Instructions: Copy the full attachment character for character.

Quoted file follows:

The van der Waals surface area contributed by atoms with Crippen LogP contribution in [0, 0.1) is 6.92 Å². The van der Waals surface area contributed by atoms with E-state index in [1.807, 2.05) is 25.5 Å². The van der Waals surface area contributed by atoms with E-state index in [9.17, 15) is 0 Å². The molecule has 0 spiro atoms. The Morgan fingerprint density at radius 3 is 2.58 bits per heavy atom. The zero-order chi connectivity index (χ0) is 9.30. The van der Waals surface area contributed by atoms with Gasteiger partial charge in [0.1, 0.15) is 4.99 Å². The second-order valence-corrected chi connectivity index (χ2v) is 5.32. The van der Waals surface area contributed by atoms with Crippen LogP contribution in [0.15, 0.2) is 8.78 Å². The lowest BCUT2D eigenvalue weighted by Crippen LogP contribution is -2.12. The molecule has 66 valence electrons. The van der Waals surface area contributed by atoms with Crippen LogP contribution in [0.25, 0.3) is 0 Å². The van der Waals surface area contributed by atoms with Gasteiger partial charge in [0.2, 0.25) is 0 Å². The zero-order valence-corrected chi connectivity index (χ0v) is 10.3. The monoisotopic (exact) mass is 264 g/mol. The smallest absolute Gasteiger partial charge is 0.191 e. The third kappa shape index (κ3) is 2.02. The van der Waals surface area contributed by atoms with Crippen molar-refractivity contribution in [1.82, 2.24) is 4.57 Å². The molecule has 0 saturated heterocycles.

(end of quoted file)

The van der Waals surface area contributed by atoms with Crippen LogP contribution in [0, 0.1) is 6.92 Å². The van der Waals surface area contributed by atoms with E-state index in [1.807, 2.05) is 25.5 Å². The van der Waals surface area contributed by atoms with E-state index in [9.17, 15) is 0 Å². The molecule has 0 spiro atoms. The Morgan fingerprint density at radius 3 is 2.58 bits per heavy atom. The zero-order chi connectivity index (χ0) is 9.30. The van der Waals surface area contributed by atoms with Gasteiger partial charge in [0.1, 0.15) is 4.99 Å². The second-order valence-corrected chi connectivity index (χ2v) is 5.32. The van der Waals surface area contributed by atoms with Crippen LogP contribution in [0.15, 0.2) is 8.78 Å². The lowest BCUT2D eigenvalue weighted by Crippen LogP contribution is -2.12. The molecule has 66 valence electrons. The van der Waals surface area contributed by atoms with Crippen LogP contribution in [0.25, 0.3) is 0 Å². The van der Waals surface area contributed by atoms with Gasteiger partial charge in [0.2, 0.25) is 0 Å². The zero-order valence-corrected chi connectivity index (χ0v) is 10.3. The monoisotopic (exact) mass is 264 g/mol. The smallest absolute Gasteiger partial charge is 0.191 e. The third kappa shape index (κ3) is 2.02. The van der Waals surface area contributed by atoms with Crippen molar-refractivity contribution in [1.82, 2.24) is 4.57 Å². The molecule has 0 saturated heterocycles.